How To Properly Use Smart Home Tech To Save Energy

Home technology is growing in popularity because it brings real value to consumers. Yes, we can now video chat with our pets. But there are more practical benefits to be had. And one of them is saving energy.

But there’s a right and a wrong way to go about adopting smart home tech. Simply loading your Amazon cart with the latest gadgets and installing them around your home won’t get you the return on investment you expect. Here are several tips for using smart home tech to save the most money on your energy bills.

Start with Big Energy Users

Your heating and air conditioning systems are the biggest energy users in your home. So, even small changes translate into significant savings. Regular filter changes and furnace maintenance will make your system more efficient.  

Unlike programmable thermostats — which turn on and off when you set them — smart thermostats use artificial intelligence (AI) to “learn” your daily routines. These brainy temperature monitors note when you’re at home and away, adjusting things temps up or down accordingly. It’s this personalized control that makes the difference that saves you money. Over the entire year, these small tweaks add up to hundreds of dollars in saved kilowatts. Plus, you can turn off your home’s heating and cooling system remotely with a mobile device.

Your appliances are also big energy users. Modern washers and dryers, ovens, and refrigerators are more energy-efficient than older models — smart appliances even more so. That’s because these upgraded household devices learn your daily routines. For example, some smart hot water heaters adjust their heating schedules to match your water use. If you like doing laundry at night, for example, the heater will anticipate the extra water need and adjust its schedule to match yours.

Save Energy By Avoiding Disasters

Smart sensors help you save energy by alerting you to energy waste before it becomes a costly disaster. One basic sensor every home needs is a leak detector. Install these simple sensors around major sources of water (e.g., hot water tanks) or areas prone to flooding (e.g., basements). If your hot water tank springs a leak or a water supply line freezes, a leak sensor will sound the alarm via a text message or email to your mobile device.

A leak sensor is your dam against home flooding, which results in costly repairs and sky-high utility bills. Plus, leak sensors are also great for locating small drips from leaking pipes in your home. A single home with only three drips can leak 104 gallons of water per year!

Door and window sensors also save you energy by alerting you if either is left open. If you’ve accidentally left a window open, you’ll get a notice on your mobile device. Then you run home and batten down the hatches before an arctic blast turns your home into a walk-in freezer. If that’s the case, you’ll spend massive amounts of energy reheating your home, not to mention the heat energy that went out the window.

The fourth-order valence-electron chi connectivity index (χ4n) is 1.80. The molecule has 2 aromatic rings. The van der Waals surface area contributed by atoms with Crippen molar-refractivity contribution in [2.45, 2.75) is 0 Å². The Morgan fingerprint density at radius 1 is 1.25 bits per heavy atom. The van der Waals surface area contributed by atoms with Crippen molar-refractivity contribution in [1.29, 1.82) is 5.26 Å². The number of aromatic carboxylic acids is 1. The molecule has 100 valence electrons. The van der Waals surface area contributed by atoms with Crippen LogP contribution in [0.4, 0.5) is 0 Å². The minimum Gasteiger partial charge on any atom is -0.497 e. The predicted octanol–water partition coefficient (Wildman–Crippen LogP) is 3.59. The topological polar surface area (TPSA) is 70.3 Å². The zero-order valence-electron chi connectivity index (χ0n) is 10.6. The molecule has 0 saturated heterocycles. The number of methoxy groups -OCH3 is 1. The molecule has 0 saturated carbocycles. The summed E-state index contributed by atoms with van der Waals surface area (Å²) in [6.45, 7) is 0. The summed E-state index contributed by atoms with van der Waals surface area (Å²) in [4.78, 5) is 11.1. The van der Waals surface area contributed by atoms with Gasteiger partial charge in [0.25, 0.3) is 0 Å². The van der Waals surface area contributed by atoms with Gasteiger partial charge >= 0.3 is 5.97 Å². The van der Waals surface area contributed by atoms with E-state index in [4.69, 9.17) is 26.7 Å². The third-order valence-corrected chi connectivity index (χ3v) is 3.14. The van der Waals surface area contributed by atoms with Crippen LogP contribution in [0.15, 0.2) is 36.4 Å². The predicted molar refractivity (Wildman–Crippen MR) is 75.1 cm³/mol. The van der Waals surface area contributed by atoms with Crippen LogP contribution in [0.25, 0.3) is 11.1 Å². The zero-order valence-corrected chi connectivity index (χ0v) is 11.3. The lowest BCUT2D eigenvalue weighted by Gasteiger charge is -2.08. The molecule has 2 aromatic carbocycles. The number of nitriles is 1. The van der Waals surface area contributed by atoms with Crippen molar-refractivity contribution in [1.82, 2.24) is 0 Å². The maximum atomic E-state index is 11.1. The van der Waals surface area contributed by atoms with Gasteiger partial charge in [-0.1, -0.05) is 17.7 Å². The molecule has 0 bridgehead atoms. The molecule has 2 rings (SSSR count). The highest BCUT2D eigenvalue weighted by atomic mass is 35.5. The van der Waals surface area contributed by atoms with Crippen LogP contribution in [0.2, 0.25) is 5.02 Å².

Connect All Your Gadgets

You can increase the energy-saving power of your smart home tech devices by connecting them together into an integrated system. Not only do you get more control, but you can also get creative options and redundancy. For example, you can program your smart thermostat to work with your window sensors. If a sensor detects an open window, it will tell your thermostat to shut the system down. You won’t be wasting valuable hot or cold air. 

Smart blinds can raise and lower themselves. This lets them take advantage of natural lighting or protect your home during the hottest part of the day. Connect them to your smart thermostat so they work to keep your home comfortable and well lit.

There are hundreds of ways to connect your smart home tech devices. But to get started, you’ll need a centralized hub. If you’ve already purchased smart devices, you can invest in a central hub that communicates with many different brands and device types. But if you haven’t taken the plunge yet, consider getting a pre-integrated smart home system. They’re more expensive, but they’re easier to set up and generally offer more control.

Secure Your Smart Home Devices from Hackers

After you’ve installed your smart home system, you’ll need to protect it from cyberthieves. Smart devices are part of the Internet of Things (IoT). That means they’re connected to the internet and hackable. This poses obvious security concerns, like deactivating your alarm system or opening your smart locks.

But cyber thieves also hack devices so they can steal their electrical power. After taking command of your devices, hackers use the power to launch cyberattacks or mine cryptocurrencies. In short, they siphon off small amounts of electricity to power other nefarious activities. And you’re paying for this energy consumption and don’t even know it. So, look into a reputable cybersecurity company that can offer whole-house smart device protection. And invest some time securing your smart home and IoT devices against cyberattacks. 


More and more, smart home device manufacturers are incorporating AI into their products. And soon machines will make many domestic decisions for us, from the biggest (e.g., when to change our HVAC units) to the smallest (e.g., best times to water the lawn). But until then, there’s plenty of responsibility left for homeowners. Smart tech can warn us of open windows, but it can’t check for cracks around the sills. It can remind us to change our furnace filters, but it can’t do it for us. So, don’t rely on smart technology to be the steward of your home. It’s only a tool, use it as such.

About Author: Brandon Jarman is a freelance writer, paranoid homeowner, and self-proclaimed technology enthusiast. When he’s not writing, he enjoys watching sports and spending time with his family. You can keep up with his work by following him on Twitter @BrandonJarman4 or